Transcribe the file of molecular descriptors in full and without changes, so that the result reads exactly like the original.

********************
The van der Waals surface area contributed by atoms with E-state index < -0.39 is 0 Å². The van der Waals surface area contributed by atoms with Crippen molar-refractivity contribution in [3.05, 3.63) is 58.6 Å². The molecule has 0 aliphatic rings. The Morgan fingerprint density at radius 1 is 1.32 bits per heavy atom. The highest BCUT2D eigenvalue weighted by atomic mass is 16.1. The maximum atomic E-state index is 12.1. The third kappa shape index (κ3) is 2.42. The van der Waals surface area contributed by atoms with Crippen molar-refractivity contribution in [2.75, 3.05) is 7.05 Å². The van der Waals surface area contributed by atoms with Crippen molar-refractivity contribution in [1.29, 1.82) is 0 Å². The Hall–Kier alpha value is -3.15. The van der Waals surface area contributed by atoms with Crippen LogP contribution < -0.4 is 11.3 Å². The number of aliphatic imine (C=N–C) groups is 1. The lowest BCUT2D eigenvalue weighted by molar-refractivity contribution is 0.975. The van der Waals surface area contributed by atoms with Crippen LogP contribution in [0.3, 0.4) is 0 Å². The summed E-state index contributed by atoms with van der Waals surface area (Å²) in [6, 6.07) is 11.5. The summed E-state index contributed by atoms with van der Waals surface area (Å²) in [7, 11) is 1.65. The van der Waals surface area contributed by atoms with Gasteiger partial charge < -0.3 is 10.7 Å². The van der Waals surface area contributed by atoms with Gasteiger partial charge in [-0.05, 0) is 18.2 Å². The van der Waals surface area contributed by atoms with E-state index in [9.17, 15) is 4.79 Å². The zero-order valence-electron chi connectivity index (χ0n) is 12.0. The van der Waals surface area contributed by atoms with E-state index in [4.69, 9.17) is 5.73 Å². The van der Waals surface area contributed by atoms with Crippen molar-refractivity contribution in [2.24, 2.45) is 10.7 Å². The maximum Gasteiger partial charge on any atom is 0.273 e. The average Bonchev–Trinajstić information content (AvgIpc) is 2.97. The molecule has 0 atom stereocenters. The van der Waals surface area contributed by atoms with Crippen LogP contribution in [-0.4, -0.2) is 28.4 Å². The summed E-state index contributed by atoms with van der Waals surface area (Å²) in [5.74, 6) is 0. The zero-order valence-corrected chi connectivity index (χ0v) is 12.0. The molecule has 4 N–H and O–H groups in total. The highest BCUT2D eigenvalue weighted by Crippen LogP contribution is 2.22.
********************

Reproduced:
The van der Waals surface area contributed by atoms with E-state index < -0.39 is 0 Å². The van der Waals surface area contributed by atoms with Crippen molar-refractivity contribution in [3.05, 3.63) is 58.6 Å². The molecule has 0 aliphatic rings. The Morgan fingerprint density at radius 1 is 1.32 bits per heavy atom. The highest BCUT2D eigenvalue weighted by atomic mass is 16.1. The maximum atomic E-state index is 12.1. The third kappa shape index (κ3) is 2.42. The van der Waals surface area contributed by atoms with Crippen molar-refractivity contribution in [2.75, 3.05) is 7.05 Å². The van der Waals surface area contributed by atoms with Crippen molar-refractivity contribution in [1.29, 1.82) is 0 Å². The Hall–Kier alpha value is -3.15. The van der Waals surface area contributed by atoms with Crippen LogP contribution < -0.4 is 11.3 Å². The number of aliphatic imine (C=N–C) groups is 1. The lowest BCUT2D eigenvalue weighted by molar-refractivity contribution is 0.975. The van der Waals surface area contributed by atoms with Crippen LogP contribution in [0.3, 0.4) is 0 Å². The summed E-state index contributed by atoms with van der Waals surface area (Å²) in [6, 6.07) is 11.5. The summed E-state index contributed by atoms with van der Waals surface area (Å²) in [7, 11) is 1.65. The van der Waals surface area contributed by atoms with Gasteiger partial charge < -0.3 is 10.7 Å². The van der Waals surface area contributed by atoms with Gasteiger partial charge in [-0.05, 0) is 18.2 Å². The van der Waals surface area contributed by atoms with E-state index in [9.17, 15) is 4.79 Å². The zero-order valence-electron chi connectivity index (χ0n) is 12.0. The van der Waals surface area contributed by atoms with E-state index in [4.69, 9.17) is 5.73 Å². The van der Waals surface area contributed by atoms with Crippen molar-refractivity contribution in [2.24, 2.45) is 10.7 Å². The maximum Gasteiger partial charge on any atom is 0.273 e. The average Bonchev–Trinajstić information content (AvgIpc) is 2.97. The molecule has 0 atom stereocenters. The van der Waals surface area contributed by atoms with Crippen LogP contribution in [-0.4, -0.2) is 28.4 Å². The summed E-state index contributed by atoms with van der Waals surface area (Å²) in [5.74, 6) is 0. The zero-order valence-corrected chi connectivity index (χ0v) is 12.0. The molecule has 4 N–H and O–H groups in total. The highest BCUT2D eigenvalue weighted by Crippen LogP contribution is 2.22.